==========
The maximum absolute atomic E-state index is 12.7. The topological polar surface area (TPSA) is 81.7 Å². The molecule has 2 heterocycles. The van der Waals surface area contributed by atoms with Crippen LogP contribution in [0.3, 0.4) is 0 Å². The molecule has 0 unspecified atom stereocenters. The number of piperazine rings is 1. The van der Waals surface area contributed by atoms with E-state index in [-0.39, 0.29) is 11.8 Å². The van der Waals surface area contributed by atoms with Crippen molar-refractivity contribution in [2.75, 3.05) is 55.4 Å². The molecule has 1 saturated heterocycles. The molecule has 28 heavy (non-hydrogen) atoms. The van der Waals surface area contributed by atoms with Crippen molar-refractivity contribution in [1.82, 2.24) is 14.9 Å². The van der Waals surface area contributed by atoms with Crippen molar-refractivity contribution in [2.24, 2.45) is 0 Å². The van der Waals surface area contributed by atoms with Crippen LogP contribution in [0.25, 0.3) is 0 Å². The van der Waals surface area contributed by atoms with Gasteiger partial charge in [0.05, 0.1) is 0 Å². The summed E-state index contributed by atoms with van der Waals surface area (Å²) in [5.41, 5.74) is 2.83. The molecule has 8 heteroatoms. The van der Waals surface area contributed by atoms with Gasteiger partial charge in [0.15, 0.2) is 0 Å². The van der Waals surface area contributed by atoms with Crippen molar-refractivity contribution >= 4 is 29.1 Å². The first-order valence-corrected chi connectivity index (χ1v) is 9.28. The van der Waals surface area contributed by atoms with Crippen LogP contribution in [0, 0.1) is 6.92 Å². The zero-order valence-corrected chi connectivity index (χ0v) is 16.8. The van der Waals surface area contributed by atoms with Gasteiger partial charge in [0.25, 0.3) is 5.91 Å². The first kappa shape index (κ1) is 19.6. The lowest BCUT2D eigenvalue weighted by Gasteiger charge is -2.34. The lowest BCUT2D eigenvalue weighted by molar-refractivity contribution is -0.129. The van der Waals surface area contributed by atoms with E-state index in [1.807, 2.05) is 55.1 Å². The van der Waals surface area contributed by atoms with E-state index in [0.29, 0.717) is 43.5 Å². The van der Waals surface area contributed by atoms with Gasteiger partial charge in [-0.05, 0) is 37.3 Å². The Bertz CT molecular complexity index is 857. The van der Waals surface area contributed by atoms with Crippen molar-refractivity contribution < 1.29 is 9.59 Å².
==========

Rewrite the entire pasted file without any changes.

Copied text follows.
The maximum absolute atomic E-state index is 12.7. The topological polar surface area (TPSA) is 81.7 Å². The molecule has 2 heterocycles. The van der Waals surface area contributed by atoms with Crippen LogP contribution in [0.3, 0.4) is 0 Å². The molecule has 0 unspecified atom stereocenters. The number of piperazine rings is 1. The van der Waals surface area contributed by atoms with E-state index in [-0.39, 0.29) is 11.8 Å². The van der Waals surface area contributed by atoms with Crippen molar-refractivity contribution in [2.75, 3.05) is 55.4 Å². The molecule has 1 saturated heterocycles. The molecule has 28 heavy (non-hydrogen) atoms. The van der Waals surface area contributed by atoms with Crippen molar-refractivity contribution in [1.82, 2.24) is 14.9 Å². The van der Waals surface area contributed by atoms with Crippen molar-refractivity contribution in [2.24, 2.45) is 0 Å². The van der Waals surface area contributed by atoms with Crippen LogP contribution in [0.25, 0.3) is 0 Å². The van der Waals surface area contributed by atoms with Gasteiger partial charge in [0.05, 0.1) is 0 Å². The summed E-state index contributed by atoms with van der Waals surface area (Å²) in [5.41, 5.74) is 2.83. The molecule has 8 heteroatoms. The van der Waals surface area contributed by atoms with Gasteiger partial charge in [0.15, 0.2) is 0 Å². The van der Waals surface area contributed by atoms with Crippen molar-refractivity contribution >= 4 is 29.1 Å². The first-order valence-corrected chi connectivity index (χ1v) is 9.28. The van der Waals surface area contributed by atoms with Crippen LogP contribution in [0, 0.1) is 6.92 Å². The zero-order valence-corrected chi connectivity index (χ0v) is 16.8. The van der Waals surface area contributed by atoms with Gasteiger partial charge in [0.25, 0.3) is 5.91 Å². The first kappa shape index (κ1) is 19.6. The lowest BCUT2D eigenvalue weighted by Gasteiger charge is -2.34. The lowest BCUT2D eigenvalue weighted by molar-refractivity contribution is -0.129. The van der Waals surface area contributed by atoms with E-state index in [1.807, 2.05) is 55.1 Å². The van der Waals surface area contributed by atoms with E-state index in [0.29, 0.717) is 43.5 Å². The van der Waals surface area contributed by atoms with Gasteiger partial charge in [-0.05, 0) is 37.3 Å². The Bertz CT molecular complexity index is 857. The van der Waals surface area contributed by atoms with Crippen molar-refractivity contribution < 1.29 is 9.59 Å².